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A Flushing−based Asian−American legal advocacy group said last week it will be out in force in Queens and elsewhere to ensure immigrant voters are not confused or turned away from polling sites.
The Asian American Legal Defense Fund said it will monitor polling sites in Queens, Manhattan and 11 other states around the country to help new voters overcome unnecessary roadblocks they say are often present for Asian−American immigrants.
“In the 2006 midterm elections, Asian−Americans had to overcome numerous obstacles to exercise their right to vote. AALDEF volunteers identified mistranslated ballots, interpreter shortages that led to Asian−American voters being turned away and poll workers who made hostile and racist remarks about Asian−American voters,” said Glenn Magpantay, an AALDEF staff attorney. “AALDEF will guard against the disenfranchisement of new citizens and limited English−proficient voters.”
Additionally, AALDEF said it plans to conduct exit polls on more than 15,000 Asian−American voters, a substantial portion of which will be done in Queens communities like Flushing and Bayside, which have some of the city’s largest Asian−American communities.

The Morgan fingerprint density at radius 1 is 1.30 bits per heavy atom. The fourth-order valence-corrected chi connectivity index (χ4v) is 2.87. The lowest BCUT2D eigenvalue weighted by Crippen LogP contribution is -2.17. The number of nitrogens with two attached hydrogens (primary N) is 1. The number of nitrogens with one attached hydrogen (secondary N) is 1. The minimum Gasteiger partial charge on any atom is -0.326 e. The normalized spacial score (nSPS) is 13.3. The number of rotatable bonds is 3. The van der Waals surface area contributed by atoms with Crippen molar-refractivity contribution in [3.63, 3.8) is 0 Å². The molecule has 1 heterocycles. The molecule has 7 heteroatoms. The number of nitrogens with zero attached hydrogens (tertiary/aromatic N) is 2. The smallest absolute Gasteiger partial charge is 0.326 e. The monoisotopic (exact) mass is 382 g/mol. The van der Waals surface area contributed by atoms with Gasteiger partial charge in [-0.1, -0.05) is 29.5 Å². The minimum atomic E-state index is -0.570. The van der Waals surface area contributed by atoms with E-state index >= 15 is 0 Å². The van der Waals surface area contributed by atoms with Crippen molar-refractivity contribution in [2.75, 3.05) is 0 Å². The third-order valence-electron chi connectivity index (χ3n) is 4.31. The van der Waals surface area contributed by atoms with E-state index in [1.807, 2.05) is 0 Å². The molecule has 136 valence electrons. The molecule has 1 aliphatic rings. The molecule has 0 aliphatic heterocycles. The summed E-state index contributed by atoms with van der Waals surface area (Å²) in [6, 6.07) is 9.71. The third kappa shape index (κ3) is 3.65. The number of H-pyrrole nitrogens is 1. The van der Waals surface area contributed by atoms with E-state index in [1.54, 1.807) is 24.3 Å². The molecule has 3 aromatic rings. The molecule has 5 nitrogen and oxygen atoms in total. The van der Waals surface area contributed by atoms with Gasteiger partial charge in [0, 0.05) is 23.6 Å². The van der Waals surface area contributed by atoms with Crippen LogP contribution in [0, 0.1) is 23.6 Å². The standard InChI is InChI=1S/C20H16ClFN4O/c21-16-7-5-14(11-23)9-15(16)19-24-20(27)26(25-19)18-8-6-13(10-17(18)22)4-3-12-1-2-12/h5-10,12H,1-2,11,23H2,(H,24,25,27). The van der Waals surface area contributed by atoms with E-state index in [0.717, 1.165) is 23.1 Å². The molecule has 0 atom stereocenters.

AALDEF said polls it has conducted in elections since 1998 have indicated steadily increasing numbers of new immigrant voters. The results of a survey conducted by another Flushing−based group, Korean−American advocacy group YKASEC, suggest immigrant voters remain something of a wild card in the coming election.
YKASEC surveyed 1,000 new immigrant voters in the city, including Queens, and found that 32 percent remain undecided in the presidential election. Of those surveyed, the economy, jobs and health care are the top issues of concern.
“These survey results reflect what we have been observing in our communities, so it is no surprise that economic ‘pocketbook’ issues are the major issues for immigrants,” said Steven Choi, YKASEC’s program director. “When a nation faces the kind of recession that we are facing, the immigrant community is among the most vulnerable.
“While immigrants have always valued the education of their kids, the current state of the economy has had a huge impact on immigrant communities,” he said. “Many have been forced to end their health care, while others continue to live without it.”
Though AALDEF said multilingual attorneys will be present at polling sites across Queens, it encouraged anyone who experiences problems on Election Day to contact its free hotline at 1−800−966−5946 or by e−mail at firstname.lastname@example.org.
Reach reporter Stephen Stirling by e−mail at Sstirling@timesledger.com or by phone at 718−229−0300, ext 138.
©2008 Community Newspaper Group
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